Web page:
It appears from pipe data on the Nord Stream websites.
Gas flow is now approximately 29.3 GWh/h. The gas flow in European gas pipelines is normally indicated in GWh/h, ie the amount of energy in the form of gas transferred per hour.
Before the pipeline was shut down for maintenance work on July 11, gas throughput averaged 29.2 GWh/h, or about 40% of the pipeline’s capacity.
Before gas flow was throttled in June, gas flow was 73 GWh/h.
In 2021, the EU imported 155 billion m3 gas from Russia. 59.2 of them were transported through the pipeline, which actually has a nominal capacity of 55 billion m3 a year.
According to a spokesperson of the Austrian oil and gas company OMW, Gazprom, which operates the pipeline, reportedly gave signals that the transfer of gas could reach 50% of the pipeline’s capacity during the day.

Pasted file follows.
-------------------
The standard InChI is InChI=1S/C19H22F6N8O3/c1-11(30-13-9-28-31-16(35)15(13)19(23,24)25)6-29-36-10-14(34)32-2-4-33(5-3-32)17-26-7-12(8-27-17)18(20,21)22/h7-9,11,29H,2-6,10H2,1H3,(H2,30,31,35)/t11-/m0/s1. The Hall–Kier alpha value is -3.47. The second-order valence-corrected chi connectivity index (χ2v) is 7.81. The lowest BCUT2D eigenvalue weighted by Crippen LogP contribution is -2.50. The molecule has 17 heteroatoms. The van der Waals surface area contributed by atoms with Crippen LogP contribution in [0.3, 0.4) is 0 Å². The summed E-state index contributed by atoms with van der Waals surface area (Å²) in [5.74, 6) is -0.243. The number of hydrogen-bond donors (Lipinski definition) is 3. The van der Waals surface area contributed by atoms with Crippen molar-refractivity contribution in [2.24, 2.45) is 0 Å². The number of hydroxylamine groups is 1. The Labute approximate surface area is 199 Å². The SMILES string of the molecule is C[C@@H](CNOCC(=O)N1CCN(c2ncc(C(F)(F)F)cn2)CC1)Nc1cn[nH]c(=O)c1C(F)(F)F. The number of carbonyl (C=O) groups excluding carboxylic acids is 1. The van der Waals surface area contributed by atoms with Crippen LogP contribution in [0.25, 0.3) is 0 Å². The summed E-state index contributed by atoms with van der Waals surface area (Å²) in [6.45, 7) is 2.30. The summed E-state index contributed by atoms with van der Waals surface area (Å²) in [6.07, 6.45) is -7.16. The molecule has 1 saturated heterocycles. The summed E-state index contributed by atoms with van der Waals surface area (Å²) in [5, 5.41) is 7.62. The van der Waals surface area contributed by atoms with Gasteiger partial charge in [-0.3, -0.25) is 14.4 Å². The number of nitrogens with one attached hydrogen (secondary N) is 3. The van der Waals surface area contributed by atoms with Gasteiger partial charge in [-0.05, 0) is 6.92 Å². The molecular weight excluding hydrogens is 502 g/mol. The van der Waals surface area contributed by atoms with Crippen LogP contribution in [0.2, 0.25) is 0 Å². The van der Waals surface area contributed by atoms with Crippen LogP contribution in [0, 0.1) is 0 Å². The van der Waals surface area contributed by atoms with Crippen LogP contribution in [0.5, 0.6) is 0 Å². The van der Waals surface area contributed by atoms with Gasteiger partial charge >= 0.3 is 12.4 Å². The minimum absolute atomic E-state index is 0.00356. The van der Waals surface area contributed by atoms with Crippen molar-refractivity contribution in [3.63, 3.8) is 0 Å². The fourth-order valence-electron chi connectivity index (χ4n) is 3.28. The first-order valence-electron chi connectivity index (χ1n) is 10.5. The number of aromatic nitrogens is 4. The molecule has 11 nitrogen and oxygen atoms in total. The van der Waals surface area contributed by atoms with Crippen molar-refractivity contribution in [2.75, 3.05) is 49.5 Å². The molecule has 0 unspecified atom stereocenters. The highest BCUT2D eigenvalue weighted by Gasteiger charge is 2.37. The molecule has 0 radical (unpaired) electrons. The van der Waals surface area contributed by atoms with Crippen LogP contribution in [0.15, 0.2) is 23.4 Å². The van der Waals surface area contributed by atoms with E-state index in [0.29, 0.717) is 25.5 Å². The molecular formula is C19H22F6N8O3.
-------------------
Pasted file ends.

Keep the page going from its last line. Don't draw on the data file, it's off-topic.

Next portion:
Turbine still missing
When Gazprom throttled gas transmission in June, they claimed the reason was that Siemens was behind on repairs to the Portovaya compressor station on the Russian side. In mid-June, only 3 of the plant’s 8 wind turbines should have been in operation.
Among other things, a turbine has been in Canada for an overhaul in the last month. It was sent by plane on Monday.
The turbine is expected to arrive on the Russian side of the pipeline around July 24. It can take up to a week to install, according to Russian business newspaper Kommersant.
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